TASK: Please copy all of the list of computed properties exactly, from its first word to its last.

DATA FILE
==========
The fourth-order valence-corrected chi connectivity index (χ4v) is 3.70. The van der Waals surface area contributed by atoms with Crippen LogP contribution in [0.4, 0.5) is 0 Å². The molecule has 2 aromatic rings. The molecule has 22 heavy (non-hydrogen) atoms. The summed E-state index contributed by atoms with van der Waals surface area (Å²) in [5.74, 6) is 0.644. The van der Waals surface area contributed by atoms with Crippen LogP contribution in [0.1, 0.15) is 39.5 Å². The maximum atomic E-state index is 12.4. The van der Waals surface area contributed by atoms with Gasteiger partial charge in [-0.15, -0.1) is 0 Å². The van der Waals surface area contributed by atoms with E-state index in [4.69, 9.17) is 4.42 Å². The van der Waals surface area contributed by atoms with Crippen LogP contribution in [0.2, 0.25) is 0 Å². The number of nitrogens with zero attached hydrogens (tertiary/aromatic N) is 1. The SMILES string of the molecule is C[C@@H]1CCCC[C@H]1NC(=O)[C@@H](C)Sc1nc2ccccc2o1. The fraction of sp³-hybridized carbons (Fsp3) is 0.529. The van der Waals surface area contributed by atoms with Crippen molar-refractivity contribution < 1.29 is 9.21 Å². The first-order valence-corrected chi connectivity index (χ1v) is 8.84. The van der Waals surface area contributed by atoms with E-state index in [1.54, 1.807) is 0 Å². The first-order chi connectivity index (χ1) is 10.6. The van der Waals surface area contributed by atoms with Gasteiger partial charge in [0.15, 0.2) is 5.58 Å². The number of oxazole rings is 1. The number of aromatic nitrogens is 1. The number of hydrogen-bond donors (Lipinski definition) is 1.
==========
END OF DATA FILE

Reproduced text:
The fourth-order valence-corrected chi connectivity index (χ4v) is 3.70. The van der Waals surface area contributed by atoms with Crippen LogP contribution in [0.4, 0.5) is 0 Å². The molecule has 2 aromatic rings. The molecule has 22 heavy (non-hydrogen) atoms. The summed E-state index contributed by atoms with van der Waals surface area (Å²) in [5.74, 6) is 0.644. The van der Waals surface area contributed by atoms with Crippen LogP contribution in [0.1, 0.15) is 39.5 Å². The maximum atomic E-state index is 12.4. The van der Waals surface area contributed by atoms with Gasteiger partial charge in [-0.15, -0.1) is 0 Å². The van der Waals surface area contributed by atoms with E-state index in [4.69, 9.17) is 4.42 Å². The van der Waals surface area contributed by atoms with Crippen LogP contribution in [0.2, 0.25) is 0 Å². The number of nitrogens with zero attached hydrogens (tertiary/aromatic N) is 1. The SMILES string of the molecule is C[C@@H]1CCCC[C@H]1NC(=O)[C@@H](C)Sc1nc2ccccc2o1. The fraction of sp³-hybridized carbons (Fsp3) is 0.529. The van der Waals surface area contributed by atoms with Crippen molar-refractivity contribution < 1.29 is 9.21 Å². The first-order valence-corrected chi connectivity index (χ1v) is 8.84. The van der Waals surface area contributed by atoms with E-state index in [1.54, 1.807) is 0 Å². The first-order chi connectivity index (χ1) is 10.6. The van der Waals surface area contributed by atoms with Gasteiger partial charge in [0.15, 0.2) is 5.58 Å². The number of oxazole rings is 1. The number of aromatic nitrogens is 1. The number of hydrogen-bond donors (Lipinski definition) is 1.